An unfortunate effect of the present economic climate is that workers are being laid off or made redundant. Sad though this may be, IT managers and system administrators have a duty to ensure the continued security of their organization’s systems and must take suitable steps following the termination of employees.
The following security suggestions are not meant to be exhaustive and may not all apply to every customer, but we suggest that they be reviewed as a minimum set of reasonable precautions from the perspective of Gordano’s products. Add any other items that you identify as specific to your operation.
- After terminating an employee’s contract (worker), do not give them access to their desk, PC, laptop or any company-owned handheld devices unless they are fully supervised and the network connection has been disconnected from the unit.
- Immediately terminate their accounts by changing the password. If the worker was an administrator, inspect the list of administrators carefully. Verify that any users with administrative privileges are properly authorized. Also check GMS Communication Server to ensure there are no unauthorized users with moderator or other privileges.
- Take a new backup immediately. Verify that your back-up tapes are where they should be and function correctly. Check that logs and recovery files are being mailed to the correct addresses.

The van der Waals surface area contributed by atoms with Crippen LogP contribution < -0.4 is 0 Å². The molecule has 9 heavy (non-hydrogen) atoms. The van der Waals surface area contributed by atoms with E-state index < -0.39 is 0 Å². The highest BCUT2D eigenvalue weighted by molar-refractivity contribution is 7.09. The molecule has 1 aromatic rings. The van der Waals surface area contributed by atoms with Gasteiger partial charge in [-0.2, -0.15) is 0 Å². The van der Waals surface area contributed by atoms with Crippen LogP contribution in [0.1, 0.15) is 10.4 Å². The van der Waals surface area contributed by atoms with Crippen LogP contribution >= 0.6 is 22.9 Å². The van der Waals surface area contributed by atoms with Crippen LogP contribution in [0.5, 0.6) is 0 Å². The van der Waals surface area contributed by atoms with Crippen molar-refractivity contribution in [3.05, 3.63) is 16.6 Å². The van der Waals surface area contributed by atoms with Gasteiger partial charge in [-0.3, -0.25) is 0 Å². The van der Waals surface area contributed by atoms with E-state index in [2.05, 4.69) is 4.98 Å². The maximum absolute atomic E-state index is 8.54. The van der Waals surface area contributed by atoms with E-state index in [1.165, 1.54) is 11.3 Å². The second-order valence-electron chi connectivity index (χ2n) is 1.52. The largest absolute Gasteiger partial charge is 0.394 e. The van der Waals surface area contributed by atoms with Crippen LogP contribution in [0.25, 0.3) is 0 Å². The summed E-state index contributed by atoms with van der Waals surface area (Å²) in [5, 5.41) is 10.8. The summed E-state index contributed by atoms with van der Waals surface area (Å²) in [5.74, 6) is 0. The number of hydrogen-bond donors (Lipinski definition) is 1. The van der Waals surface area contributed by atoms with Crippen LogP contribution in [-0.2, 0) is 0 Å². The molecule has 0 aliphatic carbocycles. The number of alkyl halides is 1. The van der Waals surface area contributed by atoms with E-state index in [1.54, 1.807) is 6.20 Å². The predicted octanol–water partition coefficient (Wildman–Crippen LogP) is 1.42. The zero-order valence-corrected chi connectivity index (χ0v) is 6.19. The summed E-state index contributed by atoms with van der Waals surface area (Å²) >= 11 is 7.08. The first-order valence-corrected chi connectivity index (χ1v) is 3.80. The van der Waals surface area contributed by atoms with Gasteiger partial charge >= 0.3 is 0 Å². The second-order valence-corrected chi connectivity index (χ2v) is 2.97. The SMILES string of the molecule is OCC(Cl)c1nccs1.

- Change all employee passwords where they have access to the organization’s IT systems. Remember that an administrator may have access to accounts not in their own name (e.g. root access on Unix/Linux systems, administrator accounts on Windows systems). An administrator may also have a hard copy or plain-text copy of all user accounts and passwords, so you may need to change everyone’s passwords.
- Change passcodes and physical locks in the building, especially those for the computer rooms.
- Lock down all systems to which the worker had access. Review your intrusion detection system to confirm robustness. Double-check that your systems are hardened against attack. Consider setting a ‘trip wire’ to send automated alerts to the administrator if system anomalies occur.
- Check account privileges, looking for anomalies. Particularly examine the
group and validate the entries, especially anyone possessing super user privileges. For example, the ?backup? account may have been given administrator’s rights!
- Check your firewall for any special port access to your systems (such as from the worker’s home) and change firewall passwords. Check for updates to your firewall.
- Change your VPN’s shared secret and verify wireless network authentication.
- Change your pcAnywhere/VNC passwords and remove the worker if necessary. Change the ports used, too.
- Make sure your virus protection is up-to-date, and make sure that you have all the latest patches for your server Operating System.
- Brief all staff on when and to whom they should and should not divulge information.
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